Date: Monday, June 4, 2018
Session Name: Concurrent Session: Psychosocial and Treatment Adherence
Session Time: 4:30pm-6:00pm
Presentation Time: 5:18pm-5:30pm
Location: Room 3AB
Background: Inadequate knowledge hinders informed decision making in kidney transplant candidates. We conducted qualitative interviews and focus groups with patients and providers to inform development of an online shared decision aid that provides education about options and individualized estimates of likely outcomes on the kidney transplant waitlist.
Methods: In-depth interviews, focus groups, and one-on-one usability testing were conducted with 37 adult kidney transplant candidates in Minneapolis, in addition to 2 national focus groups of 13 transplant physicians and 4 national focus groups of 19 recipients between March 2016 and November 2017. Systematic inductive and deductive analyses of data were performed.
Results: 16 (43.2%) candidates were female and 14 (37.8%) were Black. 24 (64.9%) had at least some college education while 3 (8.1%) did not graduate from high school. Analyses of candidate and recipient interviews revealed desire for individualized information and honest discussions with physicians about outcomes. Patients had limited understanding of options and likely outcomes, demonstrating knowledge gaps about mortality on the waitlist, likelihood of transplant, differences between deceased and living donor organs, and deceased donor organ quality. Physicians represented 7 of the 11 OPTN regions. 7, or 53.8%, reported only sometimes discussing waitlist mortality with patients. Physicians described extensive transplant center approaches to educate patients, but still felt that patients do not understand outcomes on the waitlist.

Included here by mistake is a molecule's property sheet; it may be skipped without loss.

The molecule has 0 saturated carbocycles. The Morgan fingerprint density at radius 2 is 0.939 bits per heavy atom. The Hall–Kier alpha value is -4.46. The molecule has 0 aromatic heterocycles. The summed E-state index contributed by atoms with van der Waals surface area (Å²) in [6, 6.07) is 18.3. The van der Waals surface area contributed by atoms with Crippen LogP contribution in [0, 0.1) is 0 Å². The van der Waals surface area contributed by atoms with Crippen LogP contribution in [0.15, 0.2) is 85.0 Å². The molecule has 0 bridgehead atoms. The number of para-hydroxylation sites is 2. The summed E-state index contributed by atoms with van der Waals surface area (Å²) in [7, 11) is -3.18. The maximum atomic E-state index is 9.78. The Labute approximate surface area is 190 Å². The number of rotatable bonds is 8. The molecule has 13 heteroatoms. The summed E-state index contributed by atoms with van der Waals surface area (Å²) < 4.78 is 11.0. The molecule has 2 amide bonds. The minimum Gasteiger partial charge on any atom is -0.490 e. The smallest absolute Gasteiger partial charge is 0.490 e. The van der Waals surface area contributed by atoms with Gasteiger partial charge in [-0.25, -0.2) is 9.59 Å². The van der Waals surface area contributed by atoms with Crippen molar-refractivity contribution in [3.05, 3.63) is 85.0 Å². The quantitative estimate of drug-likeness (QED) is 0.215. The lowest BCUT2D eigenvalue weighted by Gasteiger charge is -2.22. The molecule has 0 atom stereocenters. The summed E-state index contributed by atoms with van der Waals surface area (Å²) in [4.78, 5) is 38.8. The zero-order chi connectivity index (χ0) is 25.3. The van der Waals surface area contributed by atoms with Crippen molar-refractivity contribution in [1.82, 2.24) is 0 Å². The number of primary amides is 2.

Discussion: Data from stakeholders resulted in the iterative development of an online shared decision aid to guide provider-patient discussions about transplant vs. dialysis, living vs deceased donation, kidney quality, increased infectious risk organs, and individualized predictions of likely outcomes on the waiting list. Additional research is needed on whether the tool changes decisions, and how to implement decision aids into clinical practice.
CITATION INFORMATION: Hart A., Bruin M., Chu S., Partin M., Matas A., John C., Israni A. Development of an Individualized Online Shared Decision Making Tool for Kidney Transplant Candidates Am J Transplant. 2017;17 (suppl 3).
To cite this abstract in AMA style:Hart A, Bruin M, Chu S, Partin M, Matas A, John C, Israni A. Development of an Individualized Online Shared Decision Making Tool for Kidney Transplant Candidates [abstract]. https://atcmeetingabstracts.com/abstract/development-of-an-individualized-online-shared-decision-making-tool-for-kidney-transplant-candidates/. Accessed October 27, 2020.
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